Environment

Environment

Adult fall Chinook salmon in the Priest Rapids Hatchery. CREDIT: PACIFIC NORTHWEST NATIONAL LABORATORY

Idaho Chinook Salmon Numbers Rise, For Now…But Extinction Looms

The number of chinook salmon returning to the Middle Fork of the Salmon River and its tributaries is just a tiny fraction of historic numbers, experts said. “More is better, but it’s still abysmal numbers,” said Russ Thurow, a research fisheries scientist with the U.S. Forest Service based in the small city of Salmon. “We’re bouncing around just above extinction.” Continue Reading Idaho Chinook Salmon Numbers Rise, For Now…But Extinction Looms

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In one experimental plot, many of the sagebrush in this Moses Coulee area of central Washington were burned to a crisp during the September 2020 Pearl Hill Fire. It can take decades for sagebrush to fully recover after an extremely intense wildfire. CREDIT: Courtney Flatt/NWPB

In Dry Eastern Washington, Scientists Look To Rangeland Management To Address Catastrophic Fires

As Washington works to combat climate change, can rangelands be better managed to make wildfires less catastrophic? What are the most effective solutions to remove invasive grasses, like cheatgrass, which dries out quickly, burns extremely hot and helps fires jump from bunchgrass to bunchgrass? Continue Reading In Dry Eastern Washington, Scientists Look To Rangeland Management To Address Catastrophic Fires

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Drought conditions in the U.S. West, particularly parts of the Northwest, could be eased by an expected 2020-21 La La Niña winter. CREDIT: U.S. Drought Monitor

Looking Forward And Backward: A La Niña Winter And Dry Conditions That Fueled Northwest Fires

The Northwest could see a cooler and wetter winter this season, according to climate outlook models. Forecasters say it’s likely that a recently developed La Niña weather pattern in the Pacific Ocean will continue. That should lead to above average precipitation in Washington, Oregon and Idaho. Continue Reading Looking Forward And Backward: A La Niña Winter And Dry Conditions That Fueled Northwest Fires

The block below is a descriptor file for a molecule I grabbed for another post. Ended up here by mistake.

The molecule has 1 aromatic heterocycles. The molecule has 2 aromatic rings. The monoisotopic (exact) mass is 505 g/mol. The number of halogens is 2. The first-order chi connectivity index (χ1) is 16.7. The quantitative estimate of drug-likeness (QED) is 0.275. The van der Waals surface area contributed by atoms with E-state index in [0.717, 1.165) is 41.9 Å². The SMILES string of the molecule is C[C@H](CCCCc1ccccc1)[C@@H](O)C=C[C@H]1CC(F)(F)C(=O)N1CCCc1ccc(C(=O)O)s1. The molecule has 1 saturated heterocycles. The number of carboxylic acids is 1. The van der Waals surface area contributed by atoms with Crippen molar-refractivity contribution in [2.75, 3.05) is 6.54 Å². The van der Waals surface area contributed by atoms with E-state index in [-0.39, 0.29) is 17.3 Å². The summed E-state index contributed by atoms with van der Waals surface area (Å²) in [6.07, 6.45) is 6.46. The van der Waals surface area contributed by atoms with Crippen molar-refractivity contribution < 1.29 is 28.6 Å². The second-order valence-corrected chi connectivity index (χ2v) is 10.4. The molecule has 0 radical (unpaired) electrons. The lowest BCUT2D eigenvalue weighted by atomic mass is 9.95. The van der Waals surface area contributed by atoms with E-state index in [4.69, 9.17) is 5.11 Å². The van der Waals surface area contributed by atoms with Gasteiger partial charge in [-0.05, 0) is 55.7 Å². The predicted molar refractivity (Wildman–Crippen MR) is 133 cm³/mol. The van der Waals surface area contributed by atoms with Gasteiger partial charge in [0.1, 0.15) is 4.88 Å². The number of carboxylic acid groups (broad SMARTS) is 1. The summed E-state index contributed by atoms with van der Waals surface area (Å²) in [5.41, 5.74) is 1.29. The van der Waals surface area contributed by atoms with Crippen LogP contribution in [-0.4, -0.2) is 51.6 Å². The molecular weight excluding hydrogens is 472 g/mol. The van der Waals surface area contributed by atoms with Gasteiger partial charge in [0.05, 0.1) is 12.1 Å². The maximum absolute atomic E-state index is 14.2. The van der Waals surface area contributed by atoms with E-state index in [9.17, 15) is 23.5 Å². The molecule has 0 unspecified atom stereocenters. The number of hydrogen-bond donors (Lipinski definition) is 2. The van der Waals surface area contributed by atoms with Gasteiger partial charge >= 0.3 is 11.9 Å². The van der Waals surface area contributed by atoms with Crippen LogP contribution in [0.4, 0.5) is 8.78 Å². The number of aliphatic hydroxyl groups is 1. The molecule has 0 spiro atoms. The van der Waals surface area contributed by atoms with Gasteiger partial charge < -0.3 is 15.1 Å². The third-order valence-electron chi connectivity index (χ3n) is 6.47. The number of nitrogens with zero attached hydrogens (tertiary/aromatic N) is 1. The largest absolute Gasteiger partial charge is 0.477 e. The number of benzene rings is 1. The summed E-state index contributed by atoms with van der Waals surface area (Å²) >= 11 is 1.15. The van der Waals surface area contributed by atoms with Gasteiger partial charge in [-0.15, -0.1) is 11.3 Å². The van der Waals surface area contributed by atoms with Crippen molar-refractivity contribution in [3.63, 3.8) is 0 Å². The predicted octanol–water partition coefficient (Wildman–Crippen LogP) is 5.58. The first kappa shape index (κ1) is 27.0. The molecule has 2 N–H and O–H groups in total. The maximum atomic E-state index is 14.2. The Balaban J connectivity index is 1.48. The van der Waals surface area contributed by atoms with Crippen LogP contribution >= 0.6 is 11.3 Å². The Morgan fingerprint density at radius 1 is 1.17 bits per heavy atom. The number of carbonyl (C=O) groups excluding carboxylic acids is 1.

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Sven Spichiger, Washington State Department of Agriculture managing entomologist, displays a canister of Asian giant hornets vacuumed from a nest in a tree behind him Saturday, Oct. 24, 2020, in Blaine, Wash. State agriculture scientists spent weeks searching, trapping and using dental floss to tie tracking devices to Asian giant hornets, which can deliver painful stings to people and spit venom but are the biggest threat to honeybees that farmers depend on to pollinate crops. CREDIT: Elaine Thompson/AP

Scientists Identify And Destroy First Giant Hornet Nest In Northwestern Washington

The state Agriculture Department had spent weeks searching, trapping and using dental floss to tie tracking devices to Asian giant hornets, which can deliver painful stings to people and spit venom but are the biggest threat to honeybees that farmers depend on to pollinate crops. Continue Reading Scientists Identify And Destroy First Giant Hornet Nest In Northwestern Washington

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